Church of SS Trinità (called La Magione)
Standing in Piazza della Magione and for this reason better known as the Magione, the Church of the Holy Trinity is located on a vast clearing created by the violent bombardments of 1943. The church itself suffered considerable damage during the attacks and was later partially rebuilt.
It was founded in the 12th century by Matteo d’Ajello, Chancellor of Tancredi, the last Norman king. In 1197 it was ceded to the Teutonic Knights, becoming the mansion (magione in Italian) of the general preceptor of the order and retaining the name of what was its intended use.
The access portal is Baroque style and inside are a nave and two aisles. In the lower part of the right aisle is the Pietà completed by Archimede Campini in 1953 to replace Vincenzo Gangini’s Pietà which was destroyed during the Second World War. At the bottom of this same aisle is the white marble triptych dating back to the 15th century, on which are depicted the Blessed Virgin with Child and Saint Catherine of Alexandria, flanked by two saints, probably Saint Nicholas and Saint Bernard of Chiaravalle or Saint Dominic. The whole represents the Annunciation.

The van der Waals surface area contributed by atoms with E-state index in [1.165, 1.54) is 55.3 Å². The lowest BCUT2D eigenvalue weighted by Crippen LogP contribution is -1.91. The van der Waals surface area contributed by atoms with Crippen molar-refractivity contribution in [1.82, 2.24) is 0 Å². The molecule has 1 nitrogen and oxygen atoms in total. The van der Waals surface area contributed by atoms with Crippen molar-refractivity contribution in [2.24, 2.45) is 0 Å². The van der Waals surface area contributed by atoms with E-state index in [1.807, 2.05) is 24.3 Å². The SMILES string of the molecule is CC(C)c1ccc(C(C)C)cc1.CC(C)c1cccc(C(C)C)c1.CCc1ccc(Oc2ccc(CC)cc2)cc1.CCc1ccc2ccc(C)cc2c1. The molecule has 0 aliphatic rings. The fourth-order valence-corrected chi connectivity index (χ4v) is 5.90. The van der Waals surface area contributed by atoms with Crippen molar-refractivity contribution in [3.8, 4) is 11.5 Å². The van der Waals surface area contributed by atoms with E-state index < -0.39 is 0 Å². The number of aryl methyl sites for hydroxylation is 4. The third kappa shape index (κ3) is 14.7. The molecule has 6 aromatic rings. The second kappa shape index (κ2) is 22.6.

On the left of the church are the remains of the cloister dating back to the 12th century, part of which has been restored. In an adjoining chapel is a remarkable fresco of the northern school showing the Crucifixion.
On the church floor are the gravestones of the Teutonic knights.